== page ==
When the personal details or observation page are unreadable
Laminate peeling or lifting away from the personal details page
Unreadable security details
Missing or detached pages
Where the front, back or personal details page has been cut
Damage or discolouration to any part of the passport caused, for example, by:
chemical or ink spills
tears, rips, bite marks
On a blue e-Passport, where the:
perforated passport numbers have been torn (the perforations will show slight charring, this is normal)
personal details page is broken or cracked
Where the chip or antenna shows through the:
endpaper on back cover of a burgundy e-Passport
personal details page of a blue e-Passport
When, after investigation, we identify the passport chip as damaged and not faulty
The authorities in Greece may have overlooked your torn passport – we’ll never know. There is no universal rule book, and one cannot predict how much damage would be acceptable to a border official on any given day. Some countries are known to be more stringent than others when it comes to refusing entry to those with damaged documents, but the internet is filled with tales of holidays ruined by far less badly blemished passports than your own.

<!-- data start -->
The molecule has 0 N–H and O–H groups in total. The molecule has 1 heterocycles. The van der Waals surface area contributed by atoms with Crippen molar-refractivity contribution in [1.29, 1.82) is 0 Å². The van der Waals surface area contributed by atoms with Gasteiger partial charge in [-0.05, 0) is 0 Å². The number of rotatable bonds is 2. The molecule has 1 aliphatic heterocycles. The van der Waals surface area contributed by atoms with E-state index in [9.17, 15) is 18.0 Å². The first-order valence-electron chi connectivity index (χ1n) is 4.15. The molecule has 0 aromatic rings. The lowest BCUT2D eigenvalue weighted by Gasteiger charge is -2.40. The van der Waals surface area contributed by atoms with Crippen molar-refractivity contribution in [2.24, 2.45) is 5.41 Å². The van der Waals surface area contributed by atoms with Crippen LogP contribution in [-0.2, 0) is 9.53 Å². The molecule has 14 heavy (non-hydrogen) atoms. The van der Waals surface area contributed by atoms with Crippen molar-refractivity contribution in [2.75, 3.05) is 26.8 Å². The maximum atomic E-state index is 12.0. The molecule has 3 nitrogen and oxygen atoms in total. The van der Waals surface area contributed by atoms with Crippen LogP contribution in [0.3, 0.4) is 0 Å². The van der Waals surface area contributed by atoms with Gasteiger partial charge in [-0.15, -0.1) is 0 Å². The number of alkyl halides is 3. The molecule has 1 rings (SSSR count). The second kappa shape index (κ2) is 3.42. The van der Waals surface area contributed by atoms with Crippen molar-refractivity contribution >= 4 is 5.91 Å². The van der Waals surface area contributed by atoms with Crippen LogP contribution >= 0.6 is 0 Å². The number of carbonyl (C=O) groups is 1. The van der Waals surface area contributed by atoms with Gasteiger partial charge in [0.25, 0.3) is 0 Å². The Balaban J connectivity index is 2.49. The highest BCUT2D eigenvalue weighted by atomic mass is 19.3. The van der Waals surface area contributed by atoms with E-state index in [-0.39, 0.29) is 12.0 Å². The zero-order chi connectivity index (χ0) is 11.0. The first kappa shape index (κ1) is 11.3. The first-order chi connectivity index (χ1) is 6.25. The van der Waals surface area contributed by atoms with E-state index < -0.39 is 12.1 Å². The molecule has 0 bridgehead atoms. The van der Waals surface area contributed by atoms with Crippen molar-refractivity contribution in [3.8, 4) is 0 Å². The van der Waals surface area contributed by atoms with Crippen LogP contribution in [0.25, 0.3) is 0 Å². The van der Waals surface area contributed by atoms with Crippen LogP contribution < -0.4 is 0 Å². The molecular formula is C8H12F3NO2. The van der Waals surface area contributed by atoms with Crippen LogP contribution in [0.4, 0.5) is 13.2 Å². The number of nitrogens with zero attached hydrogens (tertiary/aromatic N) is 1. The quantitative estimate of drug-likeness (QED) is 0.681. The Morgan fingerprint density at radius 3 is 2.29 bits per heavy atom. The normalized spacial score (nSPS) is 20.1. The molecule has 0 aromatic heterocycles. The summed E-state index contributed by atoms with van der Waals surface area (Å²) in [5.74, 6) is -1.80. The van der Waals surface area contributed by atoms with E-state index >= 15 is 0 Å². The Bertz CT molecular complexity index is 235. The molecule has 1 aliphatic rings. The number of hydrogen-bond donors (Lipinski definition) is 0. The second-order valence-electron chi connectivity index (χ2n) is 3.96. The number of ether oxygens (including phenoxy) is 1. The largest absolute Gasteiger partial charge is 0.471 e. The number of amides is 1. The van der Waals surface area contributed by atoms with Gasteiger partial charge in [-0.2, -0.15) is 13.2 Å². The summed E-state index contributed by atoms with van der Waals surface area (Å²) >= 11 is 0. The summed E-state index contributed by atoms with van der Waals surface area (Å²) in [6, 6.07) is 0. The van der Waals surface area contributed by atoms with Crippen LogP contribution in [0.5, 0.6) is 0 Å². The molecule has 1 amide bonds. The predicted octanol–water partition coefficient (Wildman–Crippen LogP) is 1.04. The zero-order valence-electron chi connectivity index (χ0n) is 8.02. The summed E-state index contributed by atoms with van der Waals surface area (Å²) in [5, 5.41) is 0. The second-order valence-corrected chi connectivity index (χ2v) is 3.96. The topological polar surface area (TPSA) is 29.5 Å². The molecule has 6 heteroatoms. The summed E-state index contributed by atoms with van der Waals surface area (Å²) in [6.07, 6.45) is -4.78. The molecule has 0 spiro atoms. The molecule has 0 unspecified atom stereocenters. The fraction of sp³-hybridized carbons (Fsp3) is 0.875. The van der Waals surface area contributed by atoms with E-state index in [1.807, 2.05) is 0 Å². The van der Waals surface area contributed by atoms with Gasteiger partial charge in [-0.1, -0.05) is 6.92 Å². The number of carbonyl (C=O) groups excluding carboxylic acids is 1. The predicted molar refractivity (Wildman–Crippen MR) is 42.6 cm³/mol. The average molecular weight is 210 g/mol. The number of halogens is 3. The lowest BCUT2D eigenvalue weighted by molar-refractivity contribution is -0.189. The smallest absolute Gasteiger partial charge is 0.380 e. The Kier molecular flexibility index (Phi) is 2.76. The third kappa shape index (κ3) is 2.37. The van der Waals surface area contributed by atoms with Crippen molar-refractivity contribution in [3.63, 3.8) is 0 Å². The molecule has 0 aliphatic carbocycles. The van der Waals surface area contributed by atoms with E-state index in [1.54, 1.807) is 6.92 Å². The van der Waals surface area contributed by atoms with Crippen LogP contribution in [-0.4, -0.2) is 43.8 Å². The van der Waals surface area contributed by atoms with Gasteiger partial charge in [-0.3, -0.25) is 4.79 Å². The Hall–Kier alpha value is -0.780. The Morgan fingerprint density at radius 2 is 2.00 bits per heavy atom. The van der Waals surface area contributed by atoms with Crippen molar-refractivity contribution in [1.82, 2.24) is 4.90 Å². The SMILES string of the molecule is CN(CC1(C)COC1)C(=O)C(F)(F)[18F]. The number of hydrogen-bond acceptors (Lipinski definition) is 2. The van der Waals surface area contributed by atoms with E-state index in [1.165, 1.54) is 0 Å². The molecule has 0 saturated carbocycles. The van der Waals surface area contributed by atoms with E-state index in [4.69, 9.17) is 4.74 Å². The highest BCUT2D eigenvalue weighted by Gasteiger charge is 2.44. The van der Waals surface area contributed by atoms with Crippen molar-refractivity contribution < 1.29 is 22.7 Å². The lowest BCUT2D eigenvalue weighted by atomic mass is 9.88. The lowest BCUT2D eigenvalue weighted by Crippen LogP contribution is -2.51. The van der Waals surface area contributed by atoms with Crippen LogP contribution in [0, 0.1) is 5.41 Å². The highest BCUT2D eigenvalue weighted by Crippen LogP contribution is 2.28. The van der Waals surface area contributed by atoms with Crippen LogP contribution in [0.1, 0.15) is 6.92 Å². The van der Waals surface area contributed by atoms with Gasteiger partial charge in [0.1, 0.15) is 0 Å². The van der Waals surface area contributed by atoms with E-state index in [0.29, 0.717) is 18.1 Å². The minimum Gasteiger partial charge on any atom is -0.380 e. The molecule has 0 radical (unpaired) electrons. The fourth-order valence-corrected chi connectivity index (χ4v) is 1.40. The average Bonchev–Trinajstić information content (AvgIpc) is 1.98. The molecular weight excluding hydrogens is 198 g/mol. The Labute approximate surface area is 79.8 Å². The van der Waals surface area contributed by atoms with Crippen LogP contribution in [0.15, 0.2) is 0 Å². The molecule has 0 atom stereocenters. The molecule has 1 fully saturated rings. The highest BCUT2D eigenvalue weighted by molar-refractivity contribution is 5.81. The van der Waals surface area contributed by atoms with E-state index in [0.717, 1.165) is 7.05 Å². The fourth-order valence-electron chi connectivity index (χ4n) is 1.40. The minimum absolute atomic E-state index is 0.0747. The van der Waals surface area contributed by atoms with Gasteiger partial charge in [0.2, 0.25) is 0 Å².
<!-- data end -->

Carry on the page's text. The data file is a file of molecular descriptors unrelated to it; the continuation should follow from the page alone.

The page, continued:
For airlines, it pays to play it safe. That’s because, as a BA staff member explained to you, they face a fine if they allow a passenger to board who is later turned away at the border.
The International Air Transport Association has estimated that around 60,000 passengers are turned back, either at their final destination or in transit, by immigration authorities each year. This can include issues other than damage, such as validity problems, or lack of empty pages for visas. Fines handed to airlines, it says, average around $3,500 (£2,880) per passenger.
I contacted three travel insurers – Admiral, Staysure and Aviva – and none said they had policies that would cover your scenario. A spokesperson for Staysure added: “Like most insurers, however, Staysure policies do offer elements of cover for passports that are lost, damaged or stolen while on the trip.”
A spokesperson for British Airways told Telegraph Travel: “Tens of thousands of people use the self-service check-in machines without issue, so this is an extremely rare situation. Airlines are legally required to ensure any travel documents presented are valid, therefore ripped or damaged passports can’t be accepted. We understand our customer’s frustration and will be in contact with them directly to discuss this further.”
The airline has since added 40,000 Avios points to your Executive Club account and sent you a £100 voucher towards a future BA flight. It won’t entirely make up for a lost holiday, but it’s something.
I’d advise other readers to store their passport in a safe place, keep a close eye on its condition, replace it quickly if they spot any significant damage – and take extra care when using airport check-in machines, particularly if they possess an older, unlaminated document.
Your travel problems solved